So you planned your own wedding and now you want to be a wedding planner? I totally get it! This is a common theme among wedding planners and how they get their start. I am right there with you. Everything went wrong at my wedding and I didn’t have a planner. I wanted to make sure that what happened to me on my wedding day NEVER happened to anyone else if I could help it. Soon after my own wedding I started my career as a planner and I now teach other new and aspiring planners so they don’t have to learn the hard way like I did.
Starting a wedding planning business does not have to be a huge expense. There are a few things I would invest in from the start to get your business set up the right way.
- Education: It’s so important to educate yourself from the beginning so you know what you are doing. So many new planners chose to figure it out as they go, but this is such a huge waste of time. Do yourself a favor and get the proper education from the start so you can #1 charge your worth and #2 be confident in what you’re selling (yourself).
- Decide how you will name your business and apply for a business license.
- Establish your business entity: LLC, sole proprietorship, partnership and corporation. Southern Productions is an LLC.
- Register your business name with your Secretary of State.
- Purchase a domain for your website.
- Design your logo and website or have this done professionally. If you are on a budget the least expensive option would be to pay someone to design your logo, then purchase a website template from Showit or SquareSpace. These pre-designed templates are SO very easy to use and they look great too! I use Showit and love how easy it is for me to edit my website at any time.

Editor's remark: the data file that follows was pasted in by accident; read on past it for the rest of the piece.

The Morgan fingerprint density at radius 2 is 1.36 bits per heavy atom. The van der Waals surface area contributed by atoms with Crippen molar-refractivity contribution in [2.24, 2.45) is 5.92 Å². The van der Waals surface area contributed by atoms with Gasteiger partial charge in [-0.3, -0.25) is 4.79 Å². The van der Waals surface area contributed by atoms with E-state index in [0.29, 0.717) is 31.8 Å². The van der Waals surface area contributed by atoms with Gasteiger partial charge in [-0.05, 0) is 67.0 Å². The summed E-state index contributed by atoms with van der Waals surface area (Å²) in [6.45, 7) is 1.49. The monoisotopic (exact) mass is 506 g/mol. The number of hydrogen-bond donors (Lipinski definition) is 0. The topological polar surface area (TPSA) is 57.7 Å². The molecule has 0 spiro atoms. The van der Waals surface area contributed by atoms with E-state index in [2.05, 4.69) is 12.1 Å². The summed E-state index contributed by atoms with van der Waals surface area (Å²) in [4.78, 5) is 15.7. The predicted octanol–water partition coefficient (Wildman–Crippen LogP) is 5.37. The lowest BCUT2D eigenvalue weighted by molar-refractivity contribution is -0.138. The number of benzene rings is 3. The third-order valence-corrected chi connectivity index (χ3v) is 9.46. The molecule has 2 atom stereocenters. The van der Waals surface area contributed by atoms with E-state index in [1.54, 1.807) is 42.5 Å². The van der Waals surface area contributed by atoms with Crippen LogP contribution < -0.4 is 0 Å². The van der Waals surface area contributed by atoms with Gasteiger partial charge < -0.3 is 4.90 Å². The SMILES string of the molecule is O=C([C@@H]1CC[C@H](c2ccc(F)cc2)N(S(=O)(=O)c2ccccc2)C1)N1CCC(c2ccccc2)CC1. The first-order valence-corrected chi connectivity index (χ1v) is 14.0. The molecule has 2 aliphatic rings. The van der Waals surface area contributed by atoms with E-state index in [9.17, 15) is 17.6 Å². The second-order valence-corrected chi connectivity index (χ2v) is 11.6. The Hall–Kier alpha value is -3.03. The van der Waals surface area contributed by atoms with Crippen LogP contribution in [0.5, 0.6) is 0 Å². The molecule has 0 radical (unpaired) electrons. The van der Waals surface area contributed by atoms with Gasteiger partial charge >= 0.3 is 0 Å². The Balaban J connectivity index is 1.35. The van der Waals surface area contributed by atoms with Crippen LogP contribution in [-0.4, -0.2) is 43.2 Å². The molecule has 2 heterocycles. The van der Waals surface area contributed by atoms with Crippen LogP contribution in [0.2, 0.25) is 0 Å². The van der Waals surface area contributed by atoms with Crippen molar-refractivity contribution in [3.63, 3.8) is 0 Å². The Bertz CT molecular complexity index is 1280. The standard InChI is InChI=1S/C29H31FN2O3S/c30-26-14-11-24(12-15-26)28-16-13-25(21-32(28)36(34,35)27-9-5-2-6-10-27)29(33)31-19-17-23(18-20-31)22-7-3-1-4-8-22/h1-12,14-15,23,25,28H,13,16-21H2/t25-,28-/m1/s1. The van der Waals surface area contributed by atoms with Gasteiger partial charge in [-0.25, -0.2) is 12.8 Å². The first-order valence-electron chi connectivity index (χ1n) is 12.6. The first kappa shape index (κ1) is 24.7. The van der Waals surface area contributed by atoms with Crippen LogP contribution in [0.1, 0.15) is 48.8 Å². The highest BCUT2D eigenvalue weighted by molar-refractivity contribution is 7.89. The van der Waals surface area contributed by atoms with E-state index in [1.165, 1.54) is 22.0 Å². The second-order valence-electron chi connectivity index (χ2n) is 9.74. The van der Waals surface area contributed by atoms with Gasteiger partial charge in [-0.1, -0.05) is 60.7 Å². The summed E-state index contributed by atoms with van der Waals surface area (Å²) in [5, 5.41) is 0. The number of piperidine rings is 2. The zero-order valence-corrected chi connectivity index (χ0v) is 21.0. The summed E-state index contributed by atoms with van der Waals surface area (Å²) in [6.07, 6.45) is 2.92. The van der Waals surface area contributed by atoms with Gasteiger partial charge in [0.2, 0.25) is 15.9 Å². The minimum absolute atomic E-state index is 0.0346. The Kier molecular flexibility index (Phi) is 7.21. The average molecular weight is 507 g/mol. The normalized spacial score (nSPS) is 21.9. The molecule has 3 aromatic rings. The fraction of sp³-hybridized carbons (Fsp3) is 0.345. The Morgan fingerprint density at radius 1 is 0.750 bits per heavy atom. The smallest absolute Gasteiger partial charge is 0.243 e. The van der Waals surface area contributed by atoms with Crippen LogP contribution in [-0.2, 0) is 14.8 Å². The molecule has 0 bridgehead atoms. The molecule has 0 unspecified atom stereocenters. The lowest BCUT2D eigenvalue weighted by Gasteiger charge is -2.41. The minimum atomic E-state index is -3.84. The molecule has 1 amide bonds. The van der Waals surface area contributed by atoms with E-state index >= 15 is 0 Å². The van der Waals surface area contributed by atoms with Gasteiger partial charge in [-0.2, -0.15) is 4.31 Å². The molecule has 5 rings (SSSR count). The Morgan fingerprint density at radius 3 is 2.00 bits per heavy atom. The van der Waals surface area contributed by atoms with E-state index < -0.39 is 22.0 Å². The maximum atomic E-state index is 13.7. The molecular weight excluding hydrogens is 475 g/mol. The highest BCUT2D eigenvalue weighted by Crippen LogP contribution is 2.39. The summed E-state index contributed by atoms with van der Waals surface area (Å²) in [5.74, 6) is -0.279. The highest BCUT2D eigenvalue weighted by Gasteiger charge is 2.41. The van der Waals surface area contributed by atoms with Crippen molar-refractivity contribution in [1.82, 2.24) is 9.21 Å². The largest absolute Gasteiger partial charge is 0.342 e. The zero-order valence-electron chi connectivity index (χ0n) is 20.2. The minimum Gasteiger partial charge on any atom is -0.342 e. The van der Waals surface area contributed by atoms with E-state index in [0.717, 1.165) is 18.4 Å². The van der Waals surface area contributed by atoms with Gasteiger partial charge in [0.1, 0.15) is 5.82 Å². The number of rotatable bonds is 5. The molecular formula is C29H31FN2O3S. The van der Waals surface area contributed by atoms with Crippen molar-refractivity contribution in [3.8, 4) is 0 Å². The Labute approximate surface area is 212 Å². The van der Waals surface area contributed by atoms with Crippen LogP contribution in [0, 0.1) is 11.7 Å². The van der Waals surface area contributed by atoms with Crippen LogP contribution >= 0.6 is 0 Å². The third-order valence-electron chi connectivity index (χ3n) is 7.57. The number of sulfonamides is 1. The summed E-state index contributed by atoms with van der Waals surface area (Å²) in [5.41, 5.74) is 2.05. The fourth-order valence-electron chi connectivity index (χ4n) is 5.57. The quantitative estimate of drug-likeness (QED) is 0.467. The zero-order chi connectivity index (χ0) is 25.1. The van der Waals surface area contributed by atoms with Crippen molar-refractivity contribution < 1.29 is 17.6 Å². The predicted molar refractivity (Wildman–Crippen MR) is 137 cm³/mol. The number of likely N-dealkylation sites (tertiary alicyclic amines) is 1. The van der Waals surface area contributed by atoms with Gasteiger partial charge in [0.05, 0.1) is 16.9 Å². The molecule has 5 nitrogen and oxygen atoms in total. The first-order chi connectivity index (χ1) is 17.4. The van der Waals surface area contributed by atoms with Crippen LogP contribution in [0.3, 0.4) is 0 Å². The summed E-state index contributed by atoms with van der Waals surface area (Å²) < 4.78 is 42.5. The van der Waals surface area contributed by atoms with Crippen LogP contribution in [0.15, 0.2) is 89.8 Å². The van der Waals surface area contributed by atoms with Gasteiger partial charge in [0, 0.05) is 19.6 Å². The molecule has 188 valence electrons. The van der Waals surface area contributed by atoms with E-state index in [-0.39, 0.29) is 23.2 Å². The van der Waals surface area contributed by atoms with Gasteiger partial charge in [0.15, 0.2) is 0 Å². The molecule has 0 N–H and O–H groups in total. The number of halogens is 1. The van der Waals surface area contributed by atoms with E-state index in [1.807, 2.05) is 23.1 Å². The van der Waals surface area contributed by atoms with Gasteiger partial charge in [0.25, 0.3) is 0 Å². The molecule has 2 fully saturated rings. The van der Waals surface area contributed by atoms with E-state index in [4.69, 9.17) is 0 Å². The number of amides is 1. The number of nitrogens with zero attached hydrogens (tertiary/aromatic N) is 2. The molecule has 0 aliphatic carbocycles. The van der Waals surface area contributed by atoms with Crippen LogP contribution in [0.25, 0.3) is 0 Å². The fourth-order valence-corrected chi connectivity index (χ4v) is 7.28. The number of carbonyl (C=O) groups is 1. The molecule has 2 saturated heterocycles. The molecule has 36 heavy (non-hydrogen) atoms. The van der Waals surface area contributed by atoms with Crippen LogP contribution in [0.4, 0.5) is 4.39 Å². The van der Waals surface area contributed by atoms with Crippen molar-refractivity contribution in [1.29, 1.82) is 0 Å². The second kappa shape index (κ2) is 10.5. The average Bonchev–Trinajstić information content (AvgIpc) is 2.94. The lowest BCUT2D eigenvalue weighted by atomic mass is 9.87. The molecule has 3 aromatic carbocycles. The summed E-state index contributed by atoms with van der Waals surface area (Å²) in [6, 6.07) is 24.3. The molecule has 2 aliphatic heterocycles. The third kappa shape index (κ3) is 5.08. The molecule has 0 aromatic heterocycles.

- Have a brand photo shoot or at least professional images of you to share on social media and your website.
- Open a business bank account. You do not want to use your personal checking account for anything business related.
- Network with local vendors. Look for networking events in your area. Join a Rising Tide Society group if there is a local group in your area (or start one for your town if there’s not!). Tour local venues so you are familiar with them. Introduce yourself to vendors in your town in person or by email or snail mail.
- Plan a styled shoot with local vendors. This is not something I did in the beginning of my planning career, but I think this would be a great way to get your name out there and would give you the opportunity to work with some local vendors.